Ofsted plan to hit 90% MFL target is 'unrealistic'

School leaders say primaries and secondaries working more closely on languages won't be enough to meet EBacc target

John Roberts

MFL: Ofsted plan to hit 90% languages target is 'unrealistic', says school leaders

Headteachers’ leaders have warned that schools cannot be expected to meet the government English Baccalaureate (EBacc) targets without more language teachers coming into the system.

Ofsted has suggested that getting primary and secondary schools to work together more closely on languages could help to meet the government targets of having 90 per cent of students studying the subjects needed for the EBacc by 2025.

However, the Association of School and College Leaders has said that Ofsted’s idea is unrealistic and warned that achieving the Department for Education’s target will be impossible because of a lack of language teachers in the system.

Ofsted: Watchdog's view of language teaching in primary school

RevealedInspectors' favourite subjects for a 'deep dive'

DfE: Government admits it is on track to miss its EBacc targets

Ofsted has been producing a series of reports looking in depth at subject teaching following a series of inspections carried out before the Covid pandemic.

Shortage of languages teachers

In its most recent blog on the teaching of foreign languages, inspectors said that they did not see much evidence of a joined-up approach to language teaching between key stage 2 and key stage 3.

It is suggested that more focus on progression between primary and secondary schools would support the government's EBacc target for 2025 of having 90 per cent of students studying for the qualifications needed.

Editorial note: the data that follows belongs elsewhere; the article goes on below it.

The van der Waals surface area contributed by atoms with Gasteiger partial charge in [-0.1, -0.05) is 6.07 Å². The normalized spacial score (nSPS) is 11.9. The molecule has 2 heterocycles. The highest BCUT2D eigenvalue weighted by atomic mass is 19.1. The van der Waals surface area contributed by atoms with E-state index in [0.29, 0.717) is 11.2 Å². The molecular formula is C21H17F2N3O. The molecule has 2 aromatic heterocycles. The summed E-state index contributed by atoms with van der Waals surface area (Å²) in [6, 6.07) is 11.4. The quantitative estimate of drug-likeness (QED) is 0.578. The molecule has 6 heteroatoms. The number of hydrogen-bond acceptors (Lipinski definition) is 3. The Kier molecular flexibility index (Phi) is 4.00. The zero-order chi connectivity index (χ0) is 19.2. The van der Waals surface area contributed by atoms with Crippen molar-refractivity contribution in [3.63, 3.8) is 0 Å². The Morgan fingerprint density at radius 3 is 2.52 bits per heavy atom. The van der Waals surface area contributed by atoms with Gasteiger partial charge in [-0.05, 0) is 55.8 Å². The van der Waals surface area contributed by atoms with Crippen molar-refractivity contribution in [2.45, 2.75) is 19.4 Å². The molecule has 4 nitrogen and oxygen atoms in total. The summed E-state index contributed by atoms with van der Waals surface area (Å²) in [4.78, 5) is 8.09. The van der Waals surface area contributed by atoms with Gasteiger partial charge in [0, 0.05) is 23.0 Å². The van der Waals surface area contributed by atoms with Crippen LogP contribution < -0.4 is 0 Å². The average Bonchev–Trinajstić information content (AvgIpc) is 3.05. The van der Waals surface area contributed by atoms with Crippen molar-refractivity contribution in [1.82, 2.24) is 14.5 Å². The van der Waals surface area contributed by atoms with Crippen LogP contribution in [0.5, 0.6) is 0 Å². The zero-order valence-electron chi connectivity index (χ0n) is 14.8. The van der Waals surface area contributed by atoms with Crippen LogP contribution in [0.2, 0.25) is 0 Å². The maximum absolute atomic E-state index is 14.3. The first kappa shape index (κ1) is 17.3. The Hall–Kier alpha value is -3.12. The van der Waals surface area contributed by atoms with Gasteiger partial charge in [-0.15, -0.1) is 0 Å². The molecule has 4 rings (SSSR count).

However, the ASCL's director of policy, Julie McCulloch, has cast doubt over this.

She said: “We think the principle of Ofsted subject reviews is good in that it allows the inspectorate to share and disseminate findings which can be useful to the wider sector.

“The subject review about languages in primary schools makes some interesting points, but the idea that improving transition between key stage 2 and 3 will support the EBacc ‘ambition’ of 90 per cent take-up is unrealistic.

“The take-up of languages has been problematic for many years and it would require a huge turnaround to hit the target of 90 per cent.

“Despite the enormous benefit of learning languages, there is a perception among pupils that these are difficult subjects and they often opt for other options.

"As it stands, it would not be possible to hit the 90 per cent target purely on the practical grounds that there aren’t enough language teachers in the system.

"Improving the transition between languages at key stage 2 and 3 could be one strand of a wider strategy but there would need to be a much broader effort to tackle this issue.”

The EBacc is a set of academic subjects at GCSE, comprising English, mathematics, history or geography, the sciences and a language. 

It was created as a performance measure by the DfE to encourage more schools and students to study for core academic subjects.

Register to continue reading for free

It only takes a moment and you'll get access to more news, plus courses, jobs and teaching resources tailored to you

John Roberts

John Roberts

John Roberts is North of England reporter for Tes

Find me on Twitter @JohnGRoberts

Latest stories

FE regulation: why we need one single body

Why we need a single regulatory body in FE

The confusing, unhelpful and burdensome regulations in further education are ripe for reform – and the peers in the House of Lords know it, writes David Hughes
David Hughes 21 Jun 2021